An appreciation of Archer Maclean’s peerless Defender tribute
In the 1980′s, when dedicated coin-op PCB’s lead the technological gaming charge (and before many of the industry’s legal teams were quite so hot on little things like Intellectual Property rights), one of the most coveted types of home computer release was the competent “arcade clone”. Developed by Archer Maclean for the Atari 8-bit series of computers under the pseudonym Arena Graphics and released by U.S. Gold, Dropzone was a loving homage to Eugene Jarvis‘ seminal, and infamously severe shoot ‘em ups Defender and Stargate (a.k.a. Defender II).
Dropzone shared the Williams cabinets’ gameplay fundamentals: a scrolling, wrap-around play-field with the player defending eight slightly abstract ‘men’ from a variety of both passive and (extremely) aggressive enemy alien sprite types equipped with only a rapid fire laser, a supply of screen-clearing smart bombs and the gift of reincarnation. Whereas Defender didn’t so much as offer a bare bones ‘plot’ on the attract screen, home computer cassette/disk inlay protocol demanded that Dropzone was at least afforded the semblance of a scenario; to wit, a scientific research installation on Jupiter’s innermost moon (the volcanic Io) was under attack and you were employed to single-handedly protect the occupants.
Though patently a huge fan of the original arcade games, Maclean was both confident enough in his own abilities as a (first-time by the way) game designer, and aware of the strengths and weaknesses of the host platform, to make a few changes. Dropzone was much easier then Defender/Stargate for a start. Outside of the arcades, where a high turnover and a fast return of quarters/ten pee pieces was required, Dropzone could offer a much more gentle difficulty curve; even dozens of waves in it was still not as difficult as even the opening stages of the brutal Defender. This may have also partly been due to technical limitations, with the relatively modest hardware restricting the amount of sprites on screen. However I’m not convinced of my own theory as the game still became wildly intense and frenetic – particularly during the periodical ‘Trailer Invasion’ bonus waves where the screen would be flooded with multicoloured sprites. Defender was liable to drop frames and stutter when busy, whereas I recall – though this may be rose-tinted spectacles – my 800 XL maintaining a smooth 50 frames per second refresh rate at all times. To give an indication as regards to the difference in the levels of challenge, a typical game of Defender for me lasts a few minutes and my best score is in the tens of thousands, whereas on Dropzone I could play for hours and score in the millions, despite a comparable adversary points tariff.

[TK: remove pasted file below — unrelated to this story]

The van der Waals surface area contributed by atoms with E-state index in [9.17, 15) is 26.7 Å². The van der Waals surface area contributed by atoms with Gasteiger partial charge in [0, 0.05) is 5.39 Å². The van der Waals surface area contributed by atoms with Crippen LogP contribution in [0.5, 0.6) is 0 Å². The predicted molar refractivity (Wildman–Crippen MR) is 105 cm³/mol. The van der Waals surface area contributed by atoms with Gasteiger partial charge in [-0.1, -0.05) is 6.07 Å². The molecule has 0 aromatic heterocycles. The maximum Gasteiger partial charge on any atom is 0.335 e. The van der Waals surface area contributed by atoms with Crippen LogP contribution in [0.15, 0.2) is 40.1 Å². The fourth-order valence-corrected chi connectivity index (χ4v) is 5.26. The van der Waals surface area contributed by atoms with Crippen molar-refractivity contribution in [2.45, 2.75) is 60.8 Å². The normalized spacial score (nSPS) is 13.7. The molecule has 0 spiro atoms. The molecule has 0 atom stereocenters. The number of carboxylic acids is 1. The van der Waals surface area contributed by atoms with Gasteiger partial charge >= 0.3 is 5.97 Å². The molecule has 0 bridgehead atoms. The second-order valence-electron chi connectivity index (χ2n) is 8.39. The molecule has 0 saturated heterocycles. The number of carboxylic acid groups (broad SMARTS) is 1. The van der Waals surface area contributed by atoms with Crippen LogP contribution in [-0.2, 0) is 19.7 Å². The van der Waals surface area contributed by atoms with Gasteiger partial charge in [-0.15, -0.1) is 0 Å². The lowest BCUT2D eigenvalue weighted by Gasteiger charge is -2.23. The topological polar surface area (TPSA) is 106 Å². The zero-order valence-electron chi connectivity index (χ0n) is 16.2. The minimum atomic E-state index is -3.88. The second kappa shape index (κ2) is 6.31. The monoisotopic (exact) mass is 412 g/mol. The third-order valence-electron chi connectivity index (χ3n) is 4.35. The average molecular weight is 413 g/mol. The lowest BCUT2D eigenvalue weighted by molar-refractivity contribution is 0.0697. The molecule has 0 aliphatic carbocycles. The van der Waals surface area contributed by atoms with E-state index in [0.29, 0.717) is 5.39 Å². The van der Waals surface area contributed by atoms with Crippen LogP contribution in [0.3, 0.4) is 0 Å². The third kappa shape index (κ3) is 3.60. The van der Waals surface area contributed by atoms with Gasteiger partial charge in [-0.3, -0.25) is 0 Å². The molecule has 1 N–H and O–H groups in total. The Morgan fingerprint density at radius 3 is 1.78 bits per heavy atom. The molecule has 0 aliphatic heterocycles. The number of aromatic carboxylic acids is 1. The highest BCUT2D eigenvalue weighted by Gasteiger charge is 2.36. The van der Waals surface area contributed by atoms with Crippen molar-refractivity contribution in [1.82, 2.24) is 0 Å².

Other subtle yet significant differences included the addition of a little simulated gravity. Your jet-packed character – in itself a charming twist on the functional spaceship of the Williams games – would convincingly descend to the bottom of the screen if left unattended. This inclusion required the player to manually maintain position on the X axis while zooming about the place as opposed to being able to cruise effortlessly at a specified height in the arcade games. This may sound an unnecessarily fiddly addition but in fact it contributed to an increased sense of involvement and another layer of challenge as movement around the game world demanded further concentration. Better yet, as you accelerated left or right your legs would tuck in underneath meaning that you had an ever-so slightly reduced collision profile when you were travelling at more dangerous speeds. A brilliant touch, as was the idle animation of the guy or gal wiping his/her visor between phases. Also hugely cool was seeing that enemies ahead on the scanner were below your height and allowing your sprite to naturally arc towards the floor so that your X axis would align with that enemy’s at the point which you brought it onto the screen allowing you to vaporise it instantly. Intelligently Maclean ensured that Dropzone’s jet-packer had a sharper – though still affected by inertia – turning circle than Defender’s craft, and the coin-ops’ Up/Down lever and ‘Reverse’ button interface was eschewed in favour of eight-way joystick control. Furthermore, rather than each press of the fire button emitting one single blast from your laser as per Defender, a little flurry of shots was issued on both depression and release of the button, giving you a satisfying burst of death-dealing energy with minimal effort and little risk of RSI. It’s worth noting that, although the controls were streamlined compared to those of the arcade game, extra buttons were still required for both your crucial smart bombs (the space bar) and cloaking device (any other key), so this game was best played with a joystick fitted with suckers plus thumb and/or trigger buttons so you could rest your other hand on the keyboard. Also significant is that Dropzone features neither Defender’s often suicidal ‘hyperspace’ command nor Stargate’s titular warps.